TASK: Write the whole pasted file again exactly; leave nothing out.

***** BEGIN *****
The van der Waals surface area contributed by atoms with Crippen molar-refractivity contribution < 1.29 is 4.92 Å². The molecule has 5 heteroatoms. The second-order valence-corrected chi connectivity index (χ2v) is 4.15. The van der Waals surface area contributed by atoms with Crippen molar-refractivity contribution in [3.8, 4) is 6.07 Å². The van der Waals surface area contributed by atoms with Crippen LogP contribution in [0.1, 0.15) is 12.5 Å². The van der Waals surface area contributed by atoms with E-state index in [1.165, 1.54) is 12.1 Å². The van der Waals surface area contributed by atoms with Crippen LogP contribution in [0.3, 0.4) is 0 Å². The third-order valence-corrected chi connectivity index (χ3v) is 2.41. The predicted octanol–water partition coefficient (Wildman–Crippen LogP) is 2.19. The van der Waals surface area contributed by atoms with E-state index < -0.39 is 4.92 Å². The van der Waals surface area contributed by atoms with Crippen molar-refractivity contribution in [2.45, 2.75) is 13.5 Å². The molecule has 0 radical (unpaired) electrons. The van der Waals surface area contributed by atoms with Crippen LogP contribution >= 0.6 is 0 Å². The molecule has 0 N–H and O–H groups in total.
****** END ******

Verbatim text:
The van der Waals surface area contributed by atoms with Crippen molar-refractivity contribution < 1.29 is 4.92 Å². The molecule has 5 heteroatoms. The second-order valence-corrected chi connectivity index (χ2v) is 4.15. The van der Waals surface area contributed by atoms with Crippen molar-refractivity contribution in [3.8, 4) is 6.07 Å². The van der Waals surface area contributed by atoms with Crippen LogP contribution in [0.1, 0.15) is 12.5 Å². The van der Waals surface area contributed by atoms with E-state index in [1.165, 1.54) is 12.1 Å². The van der Waals surface area contributed by atoms with Crippen LogP contribution in [0.3, 0.4) is 0 Å². The third-order valence-corrected chi connectivity index (χ3v) is 2.41. The predicted octanol–water partition coefficient (Wildman–Crippen LogP) is 2.19. The van der Waals surface area contributed by atoms with E-state index < -0.39 is 4.92 Å². The van der Waals surface area contributed by atoms with Crippen molar-refractivity contribution in [2.45, 2.75) is 13.5 Å². The molecule has 0 radical (unpaired) electrons. The van der Waals surface area contributed by atoms with Crippen LogP contribution >= 0.6 is 0 Å². The molecule has 0 N–H and O–H groups in total.